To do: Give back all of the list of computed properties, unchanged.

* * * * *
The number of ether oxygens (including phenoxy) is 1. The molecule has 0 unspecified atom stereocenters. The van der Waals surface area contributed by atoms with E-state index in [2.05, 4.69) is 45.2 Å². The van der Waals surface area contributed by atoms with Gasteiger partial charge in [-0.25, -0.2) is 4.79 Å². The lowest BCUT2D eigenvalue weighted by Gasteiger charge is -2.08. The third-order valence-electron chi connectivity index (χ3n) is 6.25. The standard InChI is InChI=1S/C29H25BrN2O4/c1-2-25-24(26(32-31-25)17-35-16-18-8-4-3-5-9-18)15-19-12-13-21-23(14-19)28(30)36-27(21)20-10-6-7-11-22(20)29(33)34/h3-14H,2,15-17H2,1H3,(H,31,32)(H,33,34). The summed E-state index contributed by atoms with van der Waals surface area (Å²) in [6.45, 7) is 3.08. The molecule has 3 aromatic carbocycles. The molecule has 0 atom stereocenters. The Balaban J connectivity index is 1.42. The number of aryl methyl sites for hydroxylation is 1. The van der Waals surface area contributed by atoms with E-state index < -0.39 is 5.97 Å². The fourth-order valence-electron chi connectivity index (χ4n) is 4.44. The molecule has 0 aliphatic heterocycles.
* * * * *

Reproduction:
The number of ether oxygens (including phenoxy) is 1. The molecule has 0 unspecified atom stereocenters. The van der Waals surface area contributed by atoms with E-state index in [2.05, 4.69) is 45.2 Å². The van der Waals surface area contributed by atoms with Gasteiger partial charge in [-0.25, -0.2) is 4.79 Å². The lowest BCUT2D eigenvalue weighted by Gasteiger charge is -2.08. The third-order valence-electron chi connectivity index (χ3n) is 6.25. The standard InChI is InChI=1S/C29H25BrN2O4/c1-2-25-24(26(32-31-25)17-35-16-18-8-4-3-5-9-18)15-19-12-13-21-23(14-19)28(30)36-27(21)20-10-6-7-11-22(20)29(33)34/h3-14H,2,15-17H2,1H3,(H,31,32)(H,33,34). The summed E-state index contributed by atoms with van der Waals surface area (Å²) in [6.45, 7) is 3.08. The molecule has 3 aromatic carbocycles. The molecule has 0 atom stereocenters. The Balaban J connectivity index is 1.42. The number of aryl methyl sites for hydroxylation is 1. The van der Waals surface area contributed by atoms with E-state index < -0.39 is 5.97 Å². The fourth-order valence-electron chi connectivity index (χ4n) is 4.44. The molecule has 0 aliphatic heterocycles.